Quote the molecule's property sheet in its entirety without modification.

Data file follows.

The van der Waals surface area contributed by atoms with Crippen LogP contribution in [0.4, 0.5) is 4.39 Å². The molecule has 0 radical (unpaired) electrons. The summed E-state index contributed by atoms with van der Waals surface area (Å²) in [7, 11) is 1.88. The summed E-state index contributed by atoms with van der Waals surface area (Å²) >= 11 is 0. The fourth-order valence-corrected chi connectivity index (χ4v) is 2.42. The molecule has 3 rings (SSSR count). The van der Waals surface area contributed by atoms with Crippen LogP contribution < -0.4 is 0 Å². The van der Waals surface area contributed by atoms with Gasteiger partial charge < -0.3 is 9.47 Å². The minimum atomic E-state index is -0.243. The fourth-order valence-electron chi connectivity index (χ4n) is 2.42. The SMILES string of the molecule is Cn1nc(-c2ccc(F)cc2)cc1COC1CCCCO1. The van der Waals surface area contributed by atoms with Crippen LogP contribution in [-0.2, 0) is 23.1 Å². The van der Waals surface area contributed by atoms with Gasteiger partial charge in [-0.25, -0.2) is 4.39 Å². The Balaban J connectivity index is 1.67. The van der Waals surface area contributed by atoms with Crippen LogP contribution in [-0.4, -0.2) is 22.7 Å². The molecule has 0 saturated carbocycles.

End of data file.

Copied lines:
The van der Waals surface area contributed by atoms with Crippen LogP contribution in [0.4, 0.5) is 4.39 Å². The molecule has 0 radical (unpaired) electrons. The summed E-state index contributed by atoms with van der Waals surface area (Å²) in [7, 11) is 1.88. The summed E-state index contributed by atoms with van der Waals surface area (Å²) >= 11 is 0. The fourth-order valence-corrected chi connectivity index (χ4v) is 2.42. The molecule has 3 rings (SSSR count). The van der Waals surface area contributed by atoms with Crippen LogP contribution < -0.4 is 0 Å². The van der Waals surface area contributed by atoms with Gasteiger partial charge < -0.3 is 9.47 Å². The minimum atomic E-state index is -0.243. The fourth-order valence-electron chi connectivity index (χ4n) is 2.42. The SMILES string of the molecule is Cn1nc(-c2ccc(F)cc2)cc1COC1CCCCO1. The van der Waals surface area contributed by atoms with Crippen LogP contribution in [-0.2, 0) is 23.1 Å². The van der Waals surface area contributed by atoms with Gasteiger partial charge in [-0.25, -0.2) is 4.39 Å². The Balaban J connectivity index is 1.67. The van der Waals surface area contributed by atoms with Crippen LogP contribution in [-0.4, -0.2) is 22.7 Å². The molecule has 0 saturated carbocycles.